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The Union Ministry of Environment and Forests in New Delhi issued a statement last week that may halt a proposed dam on the Chalakudy River in Kerala. According to a news report in The Hindu, a major Indian newspaper, the MOEF directed the Kerala State Electricity Board, which has been pushing for the project, to show cause why the environmental clearance the agency had issued in July, 2007, should not now be revoked.

The proposed dam has prompted a lot of opposition from environmental activists in Kerala and elsewhere in India due to the fact that it would destroy the habitat for numerous species of wildlife. It would also have a serious impact on a Kadar community. The MOEF notice said, according to The Hindu, “It has come to the Ministry’s notice that the primitive Kadar … colony is located in areas surrounding the proposed dam site… and that valuable biodiversity would be endangered.”

The protests by environmental groups, scientists, and people sympathetic to the plight of the Kadar have made the news numerous times over the past two years. The state government has 15 days to respond to the order.

The state government reacted quickly. On Thursday, the Kerala Electricity Minister, A. K. Balan, met with Jairam Ramesh, the Union Minister for Environment and Forests in New Delhi. The two men evidently did not resolve the matter—at least to the satisfaction of the Kerala government. Balan said after the meeting, according to another news report, that the central government should be honest about why the permission, already issued, has now been denied. “There is a deep rooted conspiracy behind attempts to thwart this project and at the appropriate time, I would reveal it,” Mr. Balan said.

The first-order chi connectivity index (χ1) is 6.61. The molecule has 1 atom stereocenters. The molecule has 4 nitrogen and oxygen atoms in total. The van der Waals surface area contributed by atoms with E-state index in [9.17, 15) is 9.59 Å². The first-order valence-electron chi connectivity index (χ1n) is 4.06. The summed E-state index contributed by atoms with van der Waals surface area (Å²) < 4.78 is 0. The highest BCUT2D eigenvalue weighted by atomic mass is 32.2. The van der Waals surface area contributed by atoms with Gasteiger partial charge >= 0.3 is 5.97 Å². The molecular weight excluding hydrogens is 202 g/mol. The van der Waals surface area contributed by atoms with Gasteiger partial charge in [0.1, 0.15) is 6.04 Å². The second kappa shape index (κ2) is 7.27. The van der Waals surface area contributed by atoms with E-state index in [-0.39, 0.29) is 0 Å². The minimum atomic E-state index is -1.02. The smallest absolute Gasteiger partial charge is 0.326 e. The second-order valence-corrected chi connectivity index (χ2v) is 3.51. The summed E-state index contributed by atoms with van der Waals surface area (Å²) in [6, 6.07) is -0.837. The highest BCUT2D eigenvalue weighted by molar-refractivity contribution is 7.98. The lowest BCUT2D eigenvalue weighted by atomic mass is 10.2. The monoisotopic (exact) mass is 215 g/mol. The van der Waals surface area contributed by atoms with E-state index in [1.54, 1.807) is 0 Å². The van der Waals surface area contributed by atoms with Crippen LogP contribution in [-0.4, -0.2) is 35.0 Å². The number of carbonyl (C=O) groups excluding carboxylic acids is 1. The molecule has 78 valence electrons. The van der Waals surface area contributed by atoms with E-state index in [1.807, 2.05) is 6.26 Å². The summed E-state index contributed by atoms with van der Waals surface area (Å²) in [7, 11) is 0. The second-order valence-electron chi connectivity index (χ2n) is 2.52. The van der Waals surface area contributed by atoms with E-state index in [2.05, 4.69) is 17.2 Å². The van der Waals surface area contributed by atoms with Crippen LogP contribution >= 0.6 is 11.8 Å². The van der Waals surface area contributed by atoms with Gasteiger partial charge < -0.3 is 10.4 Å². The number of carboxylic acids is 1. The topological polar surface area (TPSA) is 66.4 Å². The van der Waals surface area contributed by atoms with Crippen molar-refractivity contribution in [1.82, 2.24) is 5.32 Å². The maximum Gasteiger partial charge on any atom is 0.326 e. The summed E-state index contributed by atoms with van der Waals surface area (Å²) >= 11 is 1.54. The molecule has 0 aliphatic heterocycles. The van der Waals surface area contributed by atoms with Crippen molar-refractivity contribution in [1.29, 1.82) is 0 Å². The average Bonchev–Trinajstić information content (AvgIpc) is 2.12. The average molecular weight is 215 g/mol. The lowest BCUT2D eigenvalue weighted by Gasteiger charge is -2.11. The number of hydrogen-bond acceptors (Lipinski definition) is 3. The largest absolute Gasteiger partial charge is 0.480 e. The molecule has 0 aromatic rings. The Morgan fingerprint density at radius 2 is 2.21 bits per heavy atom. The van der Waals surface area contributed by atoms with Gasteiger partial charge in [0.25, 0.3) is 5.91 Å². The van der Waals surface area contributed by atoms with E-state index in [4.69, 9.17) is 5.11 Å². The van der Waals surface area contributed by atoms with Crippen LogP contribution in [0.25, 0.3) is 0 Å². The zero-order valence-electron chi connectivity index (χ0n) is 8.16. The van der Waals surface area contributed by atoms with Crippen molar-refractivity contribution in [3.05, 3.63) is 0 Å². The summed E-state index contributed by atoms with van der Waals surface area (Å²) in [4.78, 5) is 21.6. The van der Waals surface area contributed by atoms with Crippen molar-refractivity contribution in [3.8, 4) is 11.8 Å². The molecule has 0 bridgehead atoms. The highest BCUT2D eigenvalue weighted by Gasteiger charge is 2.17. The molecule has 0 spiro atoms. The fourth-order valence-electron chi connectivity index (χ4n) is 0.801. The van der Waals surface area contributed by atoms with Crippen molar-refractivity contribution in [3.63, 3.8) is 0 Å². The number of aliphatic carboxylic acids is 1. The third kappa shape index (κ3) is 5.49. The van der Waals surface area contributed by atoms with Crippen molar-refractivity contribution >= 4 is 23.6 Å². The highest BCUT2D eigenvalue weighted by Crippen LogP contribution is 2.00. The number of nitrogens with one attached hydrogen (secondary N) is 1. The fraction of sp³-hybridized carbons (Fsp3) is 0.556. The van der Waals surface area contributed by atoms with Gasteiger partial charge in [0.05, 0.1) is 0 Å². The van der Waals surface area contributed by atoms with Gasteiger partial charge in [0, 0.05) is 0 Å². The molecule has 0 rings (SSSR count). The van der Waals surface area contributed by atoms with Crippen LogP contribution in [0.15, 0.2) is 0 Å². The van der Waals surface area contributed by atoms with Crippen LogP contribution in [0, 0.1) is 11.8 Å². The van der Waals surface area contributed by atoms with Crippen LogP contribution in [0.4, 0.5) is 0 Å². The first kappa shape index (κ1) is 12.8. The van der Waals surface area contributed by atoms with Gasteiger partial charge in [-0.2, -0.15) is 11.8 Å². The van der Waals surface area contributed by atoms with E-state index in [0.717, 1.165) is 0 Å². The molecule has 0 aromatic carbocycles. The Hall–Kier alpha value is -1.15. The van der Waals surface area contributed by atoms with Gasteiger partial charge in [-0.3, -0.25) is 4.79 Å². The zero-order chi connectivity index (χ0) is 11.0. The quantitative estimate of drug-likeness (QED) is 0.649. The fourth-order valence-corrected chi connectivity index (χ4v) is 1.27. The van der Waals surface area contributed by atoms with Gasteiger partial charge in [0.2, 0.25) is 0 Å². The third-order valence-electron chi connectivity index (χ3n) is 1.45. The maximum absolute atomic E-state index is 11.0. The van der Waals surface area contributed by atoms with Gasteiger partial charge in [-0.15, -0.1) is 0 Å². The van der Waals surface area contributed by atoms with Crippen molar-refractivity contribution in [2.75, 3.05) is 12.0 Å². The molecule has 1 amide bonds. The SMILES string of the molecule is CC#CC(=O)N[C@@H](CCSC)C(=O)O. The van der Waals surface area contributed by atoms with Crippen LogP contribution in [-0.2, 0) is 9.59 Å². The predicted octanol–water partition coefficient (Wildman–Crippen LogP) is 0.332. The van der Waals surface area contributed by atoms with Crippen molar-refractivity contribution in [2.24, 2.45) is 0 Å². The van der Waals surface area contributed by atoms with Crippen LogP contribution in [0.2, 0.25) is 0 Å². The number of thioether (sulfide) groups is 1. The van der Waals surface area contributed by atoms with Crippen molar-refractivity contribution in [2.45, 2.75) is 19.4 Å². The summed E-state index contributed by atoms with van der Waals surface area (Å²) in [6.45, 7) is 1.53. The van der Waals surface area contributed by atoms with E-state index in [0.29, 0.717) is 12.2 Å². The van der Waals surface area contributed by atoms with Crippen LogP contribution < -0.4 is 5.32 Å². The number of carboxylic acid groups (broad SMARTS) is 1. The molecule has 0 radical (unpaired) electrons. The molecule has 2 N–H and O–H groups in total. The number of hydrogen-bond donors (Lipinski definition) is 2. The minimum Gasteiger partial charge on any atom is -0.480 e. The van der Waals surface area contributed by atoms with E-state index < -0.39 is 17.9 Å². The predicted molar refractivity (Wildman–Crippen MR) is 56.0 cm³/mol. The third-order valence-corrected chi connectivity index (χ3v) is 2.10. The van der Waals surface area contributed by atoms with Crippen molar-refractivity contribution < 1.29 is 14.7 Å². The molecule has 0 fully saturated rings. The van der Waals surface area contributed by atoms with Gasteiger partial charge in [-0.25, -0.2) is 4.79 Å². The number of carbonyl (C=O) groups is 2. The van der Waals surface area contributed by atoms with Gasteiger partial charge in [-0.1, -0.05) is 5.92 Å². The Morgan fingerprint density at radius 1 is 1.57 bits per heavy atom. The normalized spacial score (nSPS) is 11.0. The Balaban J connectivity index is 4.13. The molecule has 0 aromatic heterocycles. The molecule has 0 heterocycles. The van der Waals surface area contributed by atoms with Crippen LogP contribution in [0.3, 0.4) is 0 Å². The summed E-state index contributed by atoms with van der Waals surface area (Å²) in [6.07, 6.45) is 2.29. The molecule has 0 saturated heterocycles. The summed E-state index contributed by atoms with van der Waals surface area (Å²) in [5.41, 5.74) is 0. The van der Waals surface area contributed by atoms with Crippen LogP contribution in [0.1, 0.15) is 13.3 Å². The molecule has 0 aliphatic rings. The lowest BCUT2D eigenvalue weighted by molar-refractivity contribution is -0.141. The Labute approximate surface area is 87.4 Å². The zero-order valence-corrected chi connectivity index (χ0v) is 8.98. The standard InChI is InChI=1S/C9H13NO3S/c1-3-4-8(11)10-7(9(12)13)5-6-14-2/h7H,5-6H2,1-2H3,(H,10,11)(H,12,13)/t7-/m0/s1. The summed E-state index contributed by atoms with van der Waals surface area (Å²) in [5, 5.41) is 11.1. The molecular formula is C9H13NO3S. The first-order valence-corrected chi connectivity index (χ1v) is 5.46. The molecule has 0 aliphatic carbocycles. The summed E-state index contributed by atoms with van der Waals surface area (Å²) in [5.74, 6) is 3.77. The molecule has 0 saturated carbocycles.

On Friday, the former Chief Minister of the state, Oommen Chandy, described the hydroelectric power project as crucial for Kerala. He acknowledged that there were environmental problems with it, but that they would be easy to overcome. “This project can go ahead without causing any fears of environmental degradation,” he said. So far, there are no reports that anyone has traveled up the Chalakudy river to the dam site and asked the perspectives of the Kadar themselves on this recent development.